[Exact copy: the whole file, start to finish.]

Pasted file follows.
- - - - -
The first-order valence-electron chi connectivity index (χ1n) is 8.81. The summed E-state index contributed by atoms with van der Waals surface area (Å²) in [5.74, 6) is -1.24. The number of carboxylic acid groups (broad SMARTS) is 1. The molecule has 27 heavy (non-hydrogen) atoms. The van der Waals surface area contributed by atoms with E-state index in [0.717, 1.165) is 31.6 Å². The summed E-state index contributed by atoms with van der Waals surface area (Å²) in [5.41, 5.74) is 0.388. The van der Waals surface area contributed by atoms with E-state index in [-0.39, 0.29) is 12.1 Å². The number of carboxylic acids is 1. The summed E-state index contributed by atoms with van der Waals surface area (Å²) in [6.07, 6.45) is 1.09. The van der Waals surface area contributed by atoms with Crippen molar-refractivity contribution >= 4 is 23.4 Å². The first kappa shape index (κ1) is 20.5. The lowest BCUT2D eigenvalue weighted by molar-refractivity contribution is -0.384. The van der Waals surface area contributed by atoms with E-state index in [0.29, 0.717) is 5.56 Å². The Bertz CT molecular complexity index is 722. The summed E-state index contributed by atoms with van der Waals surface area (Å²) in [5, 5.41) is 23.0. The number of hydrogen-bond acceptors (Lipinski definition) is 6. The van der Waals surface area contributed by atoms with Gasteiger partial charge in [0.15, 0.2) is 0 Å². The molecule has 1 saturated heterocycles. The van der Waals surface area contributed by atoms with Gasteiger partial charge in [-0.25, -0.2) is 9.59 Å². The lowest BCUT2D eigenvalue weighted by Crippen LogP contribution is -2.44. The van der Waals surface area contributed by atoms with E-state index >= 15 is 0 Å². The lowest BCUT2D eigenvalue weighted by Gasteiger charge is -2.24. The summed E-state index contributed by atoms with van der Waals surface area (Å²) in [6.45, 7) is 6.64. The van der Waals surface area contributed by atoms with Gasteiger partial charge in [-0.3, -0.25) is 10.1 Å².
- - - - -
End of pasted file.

The first-order valence-electron chi connectivity index (χ1n) is 8.81. The summed E-state index contributed by atoms with van der Waals surface area (Å²) in [5.74, 6) is -1.24. The number of carboxylic acid groups (broad SMARTS) is 1. The molecule has 27 heavy (non-hydrogen) atoms. The van der Waals surface area contributed by atoms with E-state index in [0.717, 1.165) is 31.6 Å². The summed E-state index contributed by atoms with van der Waals surface area (Å²) in [5.41, 5.74) is 0.388. The van der Waals surface area contributed by atoms with E-state index in [-0.39, 0.29) is 12.1 Å². The number of carboxylic acids is 1. The summed E-state index contributed by atoms with van der Waals surface area (Å²) in [6.07, 6.45) is 1.09. The van der Waals surface area contributed by atoms with Crippen molar-refractivity contribution >= 4 is 23.4 Å². The first kappa shape index (κ1) is 20.5. The lowest BCUT2D eigenvalue weighted by molar-refractivity contribution is -0.384. The van der Waals surface area contributed by atoms with E-state index in [0.29, 0.717) is 5.56 Å². The Bertz CT molecular complexity index is 722. The summed E-state index contributed by atoms with van der Waals surface area (Å²) in [5, 5.41) is 23.0. The number of hydrogen-bond acceptors (Lipinski definition) is 6. The van der Waals surface area contributed by atoms with Gasteiger partial charge in [0.15, 0.2) is 0 Å². The molecule has 1 saturated heterocycles. The van der Waals surface area contributed by atoms with Gasteiger partial charge in [-0.25, -0.2) is 9.59 Å². The lowest BCUT2D eigenvalue weighted by Crippen LogP contribution is -2.44. The van der Waals surface area contributed by atoms with E-state index >= 15 is 0 Å². The lowest BCUT2D eigenvalue weighted by Gasteiger charge is -2.24. The summed E-state index contributed by atoms with van der Waals surface area (Å²) in [6.45, 7) is 6.64. The van der Waals surface area contributed by atoms with Gasteiger partial charge in [-0.3, -0.25) is 10.1 Å².